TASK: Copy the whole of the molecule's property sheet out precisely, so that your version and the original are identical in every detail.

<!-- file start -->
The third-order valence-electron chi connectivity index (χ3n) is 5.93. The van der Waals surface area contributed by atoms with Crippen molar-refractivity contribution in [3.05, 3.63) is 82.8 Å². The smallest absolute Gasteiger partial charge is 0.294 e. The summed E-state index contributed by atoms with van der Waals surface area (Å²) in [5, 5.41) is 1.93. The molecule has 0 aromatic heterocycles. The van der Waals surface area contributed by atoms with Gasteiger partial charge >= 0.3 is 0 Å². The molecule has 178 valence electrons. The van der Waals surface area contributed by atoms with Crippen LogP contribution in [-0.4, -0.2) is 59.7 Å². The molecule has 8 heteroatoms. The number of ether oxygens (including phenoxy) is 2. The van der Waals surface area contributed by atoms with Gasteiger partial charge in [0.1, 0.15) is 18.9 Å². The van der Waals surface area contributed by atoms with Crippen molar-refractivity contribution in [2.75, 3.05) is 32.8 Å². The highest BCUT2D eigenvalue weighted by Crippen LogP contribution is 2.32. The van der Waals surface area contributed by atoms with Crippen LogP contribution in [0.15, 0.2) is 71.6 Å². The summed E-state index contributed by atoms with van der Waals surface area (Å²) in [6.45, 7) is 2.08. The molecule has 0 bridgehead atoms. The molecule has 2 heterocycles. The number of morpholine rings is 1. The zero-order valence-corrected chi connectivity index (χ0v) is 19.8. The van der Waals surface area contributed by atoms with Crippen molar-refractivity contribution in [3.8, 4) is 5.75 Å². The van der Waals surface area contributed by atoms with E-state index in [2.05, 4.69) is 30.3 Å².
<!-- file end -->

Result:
The third-order valence-electron chi connectivity index (χ3n) is 5.93. The van der Waals surface area contributed by atoms with Crippen molar-refractivity contribution in [3.05, 3.63) is 82.8 Å². The smallest absolute Gasteiger partial charge is 0.294 e. The summed E-state index contributed by atoms with van der Waals surface area (Å²) in [5, 5.41) is 1.93. The molecule has 0 aromatic heterocycles. The van der Waals surface area contributed by atoms with Gasteiger partial charge >= 0.3 is 0 Å². The molecule has 178 valence electrons. The van der Waals surface area contributed by atoms with Crippen LogP contribution in [-0.4, -0.2) is 59.7 Å². The molecule has 8 heteroatoms. The number of ether oxygens (including phenoxy) is 2. The van der Waals surface area contributed by atoms with Gasteiger partial charge in [0.1, 0.15) is 18.9 Å². The van der Waals surface area contributed by atoms with Crippen molar-refractivity contribution in [2.75, 3.05) is 32.8 Å². The highest BCUT2D eigenvalue weighted by Crippen LogP contribution is 2.32. The van der Waals surface area contributed by atoms with Crippen LogP contribution in [0.15, 0.2) is 71.6 Å². The summed E-state index contributed by atoms with van der Waals surface area (Å²) in [6.45, 7) is 2.08. The molecule has 0 bridgehead atoms. The molecule has 2 heterocycles. The number of morpholine rings is 1. The zero-order valence-corrected chi connectivity index (χ0v) is 19.8. The van der Waals surface area contributed by atoms with Crippen molar-refractivity contribution in [3.8, 4) is 5.75 Å². The van der Waals surface area contributed by atoms with E-state index in [2.05, 4.69) is 30.3 Å².